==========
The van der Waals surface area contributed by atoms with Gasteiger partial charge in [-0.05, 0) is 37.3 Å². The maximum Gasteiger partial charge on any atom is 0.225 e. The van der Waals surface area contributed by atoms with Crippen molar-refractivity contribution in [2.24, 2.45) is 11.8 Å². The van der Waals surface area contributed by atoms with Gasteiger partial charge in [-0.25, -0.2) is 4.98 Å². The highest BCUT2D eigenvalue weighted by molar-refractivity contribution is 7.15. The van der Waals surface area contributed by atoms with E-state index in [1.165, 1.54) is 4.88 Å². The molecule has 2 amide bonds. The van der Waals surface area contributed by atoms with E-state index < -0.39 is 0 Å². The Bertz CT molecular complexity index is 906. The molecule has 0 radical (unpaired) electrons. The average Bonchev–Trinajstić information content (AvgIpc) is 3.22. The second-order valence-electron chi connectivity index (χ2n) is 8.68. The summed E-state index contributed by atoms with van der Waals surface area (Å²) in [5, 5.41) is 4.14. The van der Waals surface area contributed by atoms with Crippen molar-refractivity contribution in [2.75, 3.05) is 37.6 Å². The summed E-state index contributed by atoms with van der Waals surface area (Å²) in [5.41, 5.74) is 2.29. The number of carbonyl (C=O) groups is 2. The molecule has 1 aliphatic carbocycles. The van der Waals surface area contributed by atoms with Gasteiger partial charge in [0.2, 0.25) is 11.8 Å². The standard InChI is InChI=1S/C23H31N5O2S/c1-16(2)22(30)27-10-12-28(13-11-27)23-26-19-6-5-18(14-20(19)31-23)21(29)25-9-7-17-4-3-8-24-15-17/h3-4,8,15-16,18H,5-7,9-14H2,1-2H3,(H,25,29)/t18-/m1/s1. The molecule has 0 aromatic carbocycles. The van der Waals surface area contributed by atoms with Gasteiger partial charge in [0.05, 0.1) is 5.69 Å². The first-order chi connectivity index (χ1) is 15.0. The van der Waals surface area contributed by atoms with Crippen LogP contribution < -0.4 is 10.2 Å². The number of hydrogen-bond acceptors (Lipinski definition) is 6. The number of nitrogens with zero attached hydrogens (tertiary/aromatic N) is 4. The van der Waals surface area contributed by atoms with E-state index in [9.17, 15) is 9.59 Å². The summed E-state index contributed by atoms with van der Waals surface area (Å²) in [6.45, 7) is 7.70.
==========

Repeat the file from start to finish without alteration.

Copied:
The van der Waals surface area contributed by atoms with Gasteiger partial charge in [-0.05, 0) is 37.3 Å². The maximum Gasteiger partial charge on any atom is 0.225 e. The van der Waals surface area contributed by atoms with Crippen molar-refractivity contribution in [2.24, 2.45) is 11.8 Å². The van der Waals surface area contributed by atoms with Gasteiger partial charge in [-0.25, -0.2) is 4.98 Å². The highest BCUT2D eigenvalue weighted by molar-refractivity contribution is 7.15. The van der Waals surface area contributed by atoms with E-state index in [1.165, 1.54) is 4.88 Å². The molecule has 2 amide bonds. The van der Waals surface area contributed by atoms with E-state index < -0.39 is 0 Å². The Bertz CT molecular complexity index is 906. The molecule has 0 radical (unpaired) electrons. The average Bonchev–Trinajstić information content (AvgIpc) is 3.22. The second-order valence-electron chi connectivity index (χ2n) is 8.68. The summed E-state index contributed by atoms with van der Waals surface area (Å²) in [5, 5.41) is 4.14. The van der Waals surface area contributed by atoms with Crippen molar-refractivity contribution in [2.75, 3.05) is 37.6 Å². The summed E-state index contributed by atoms with van der Waals surface area (Å²) in [5.41, 5.74) is 2.29. The number of carbonyl (C=O) groups is 2. The molecule has 1 aliphatic carbocycles. The van der Waals surface area contributed by atoms with Gasteiger partial charge in [0.2, 0.25) is 11.8 Å². The standard InChI is InChI=1S/C23H31N5O2S/c1-16(2)22(30)27-10-12-28(13-11-27)23-26-19-6-5-18(14-20(19)31-23)21(29)25-9-7-17-4-3-8-24-15-17/h3-4,8,15-16,18H,5-7,9-14H2,1-2H3,(H,25,29)/t18-/m1/s1. The molecule has 0 aromatic carbocycles. The van der Waals surface area contributed by atoms with Gasteiger partial charge in [0.05, 0.1) is 5.69 Å². The first-order chi connectivity index (χ1) is 15.0. The van der Waals surface area contributed by atoms with Crippen LogP contribution < -0.4 is 10.2 Å². The number of hydrogen-bond acceptors (Lipinski definition) is 6. The number of nitrogens with zero attached hydrogens (tertiary/aromatic N) is 4. The van der Waals surface area contributed by atoms with E-state index in [9.17, 15) is 9.59 Å². The summed E-state index contributed by atoms with van der Waals surface area (Å²) in [6.45, 7) is 7.70.